"You can't overestimate the stupidity of the mass market."
Leave it to Jane Jensen to blow the lid off the "dumbing down" can of worms in such a succinct and refreshingly blunt way. This particular observation comes from a recent interview in The Escapist, in which Jensen describes her experience of playtesting puzzles for Oberon Media's casual games. Scoff if you will, claiming casual games can't hold a candle to full-fledged adventures and the one has no bearing on the other, but think again. The acclaimed designer of the Gabriel Knight series goes on to say, "Anything that's going to be popular will have to be really simple and really entertaining, and I'll strive for that in the future."
Braaaaaiiiins… There may be a lot of brains in Gray Matter, but will it require any to play?
It's been no secret that Gray Matter will present less challenge than Jensen's Sierra classics, as noted in our recent preview. But her comments in the interview should cause even deeper ripples of panic in those already fearing the worst. After all, Gray Matter is neither the first game, nor will it be the last, to reflect the shift in developer thinking away from puzzles that would bring sobbing Mensa members to their knees to more accessible gameplay that even the casual fan can grasp intuitively. From Funcom's where's-the-gameplay? Dreamfall to Quantic Dream's interactive Simon Says movie Indigo Prophecy/Fahrenheit, we're seeing more and more attempts to reach beyond the self-serving niche adventure market.
Of course, those games were both cross-platform titles, both containing various degrees of action, and so are often written off as inferior or even illegitimate examples by genre elitists. But appealing to a wider audience does not necessarily mean action. There is no shortage of traditional examples, either. "Short and easy" was a common refrain all throughout Sam & Max: Season One, and while people could have been talking just about Max, I think they were referring to the episodes themselves. And going back to Benoît Sokal's [game=110]Syberia[/game], we see evidence of the philosophy described by White Birds' Michel Bams, who says the goal was to avoid two longstanding adventure staples: "Firstly, the kind of wacky puzzles that were the hallmark of many LucasArts games. Secondly, esoteric Myst-style puzzles involving astral conjunctions and runes. Our idea at the time was that, if your car is out of gas, you get a can, find somewhere to fill it with gas, get back to your car and start driving."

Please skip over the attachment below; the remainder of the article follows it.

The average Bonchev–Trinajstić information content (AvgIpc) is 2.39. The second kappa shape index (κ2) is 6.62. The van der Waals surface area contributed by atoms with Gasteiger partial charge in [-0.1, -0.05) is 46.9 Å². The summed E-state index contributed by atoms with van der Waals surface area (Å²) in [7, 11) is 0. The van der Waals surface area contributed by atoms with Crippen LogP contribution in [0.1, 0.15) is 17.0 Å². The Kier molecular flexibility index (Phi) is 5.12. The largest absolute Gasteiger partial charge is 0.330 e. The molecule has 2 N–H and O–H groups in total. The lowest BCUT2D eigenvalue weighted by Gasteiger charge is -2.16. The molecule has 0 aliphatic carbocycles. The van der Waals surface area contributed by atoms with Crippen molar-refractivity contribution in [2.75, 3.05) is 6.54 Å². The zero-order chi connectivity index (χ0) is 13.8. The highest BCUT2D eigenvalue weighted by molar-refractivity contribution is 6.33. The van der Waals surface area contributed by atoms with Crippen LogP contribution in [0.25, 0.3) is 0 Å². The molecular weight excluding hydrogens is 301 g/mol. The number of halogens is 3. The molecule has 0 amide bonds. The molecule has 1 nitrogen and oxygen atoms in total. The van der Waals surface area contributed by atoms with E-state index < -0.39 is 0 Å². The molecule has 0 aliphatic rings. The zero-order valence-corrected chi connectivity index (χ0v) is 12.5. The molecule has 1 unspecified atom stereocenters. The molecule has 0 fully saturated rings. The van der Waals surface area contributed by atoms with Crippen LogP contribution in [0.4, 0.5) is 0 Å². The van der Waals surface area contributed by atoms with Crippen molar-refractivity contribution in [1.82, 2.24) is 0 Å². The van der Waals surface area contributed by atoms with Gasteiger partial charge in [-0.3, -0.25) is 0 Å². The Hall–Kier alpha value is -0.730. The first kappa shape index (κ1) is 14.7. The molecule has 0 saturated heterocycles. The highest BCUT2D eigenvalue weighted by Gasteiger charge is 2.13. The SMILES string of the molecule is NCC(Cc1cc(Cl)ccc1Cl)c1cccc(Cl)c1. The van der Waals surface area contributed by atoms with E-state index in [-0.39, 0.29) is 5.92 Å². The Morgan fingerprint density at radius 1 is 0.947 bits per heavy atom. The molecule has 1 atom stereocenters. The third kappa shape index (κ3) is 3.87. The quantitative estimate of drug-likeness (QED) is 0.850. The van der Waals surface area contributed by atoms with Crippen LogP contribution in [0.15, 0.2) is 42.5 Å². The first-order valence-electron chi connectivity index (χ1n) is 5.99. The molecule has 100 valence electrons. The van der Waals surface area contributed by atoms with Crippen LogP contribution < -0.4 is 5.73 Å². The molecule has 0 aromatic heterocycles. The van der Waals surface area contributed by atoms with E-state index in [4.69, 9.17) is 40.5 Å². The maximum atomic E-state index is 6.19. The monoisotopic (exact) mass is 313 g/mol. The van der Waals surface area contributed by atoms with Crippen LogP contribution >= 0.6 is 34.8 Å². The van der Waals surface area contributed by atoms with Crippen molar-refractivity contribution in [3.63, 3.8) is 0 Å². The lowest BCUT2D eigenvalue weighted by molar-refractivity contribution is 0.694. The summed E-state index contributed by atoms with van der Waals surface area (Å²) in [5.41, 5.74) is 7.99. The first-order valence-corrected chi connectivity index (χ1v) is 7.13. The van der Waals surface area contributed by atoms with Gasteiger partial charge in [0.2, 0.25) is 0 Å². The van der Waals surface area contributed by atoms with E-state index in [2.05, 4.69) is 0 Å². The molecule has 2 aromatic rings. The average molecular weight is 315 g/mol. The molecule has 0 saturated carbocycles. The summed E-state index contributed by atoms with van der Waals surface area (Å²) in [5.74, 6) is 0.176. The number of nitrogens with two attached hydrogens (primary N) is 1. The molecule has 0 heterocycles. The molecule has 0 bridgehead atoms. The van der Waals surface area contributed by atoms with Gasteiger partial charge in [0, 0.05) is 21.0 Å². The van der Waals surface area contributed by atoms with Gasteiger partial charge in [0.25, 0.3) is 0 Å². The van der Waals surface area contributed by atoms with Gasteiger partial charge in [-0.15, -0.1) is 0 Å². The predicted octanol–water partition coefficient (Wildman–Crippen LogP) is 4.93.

The likes of Safecracker may make your head hurt, but they're fewer and farther between these days.
Admittedly, Myst is still around, albeit only in its [game=842]online iteration now[/game], and puzzle fans can still bang their craniums against the likes of Safecracker and The Sacred Rings from time to time. But if those games are not yet on the endangered adventure species list, surely they're under a protective watch by now, while games catering to that mass market stupidity are proliferating like rabbits.
So… what to make of this new direction? I've gone repeatedly on record as being opposed to words like 'smart' and 'dumb' to describe games or the gamers that play them, except to say that people who agree with me are smart, and those who don't are dumb. Okay, not really, but my point is that intelligence is anything but a determining factor in who likes and who plays what, and even which games may or may not succeed. But that's a big topic for another day. For now, it suffices to say that experienced adventure gamers are indeed likely to find new adventures continuing the movement towards easier, more accessible games. If the likes of even Jane Jensen are embracing the trend, it's here to stay, at least for a while.
Personally, I like it. Like many people, time is my most precious resource these days, and I simply no longer have the energy or the patience to humour developers who don't know the difference between challenging and punishing. I'll be right there cheering on any developer who knowingly commits to the puzzle-intensive, brain-straining school of design, as I know there's a market for those as well. But I'm not sure it's a big one, and if not for my professional interest in such games, it wouldn't include me. So I'm all for the general (not exclusive) movement towards accessibility and convenience, even ease. I'll talk later about making puzzles more clever instead of harder, so I'm not promoting watered down OR dumbed down gameplay. But if there has to be a compromise, count me on board the fun-over-frustration bandwagon. I don't overestimate the stupidity of the mass market. Heck, I'm part of the mass market, and no one knows my own stupidity better than me.
Love the new trend? Hate it? Worried it's the first sign of the impending apocalypse? I'd love to hear your thoughts as well, so by all means, use our new Comments feature at the bottom of the page to tell us what you think!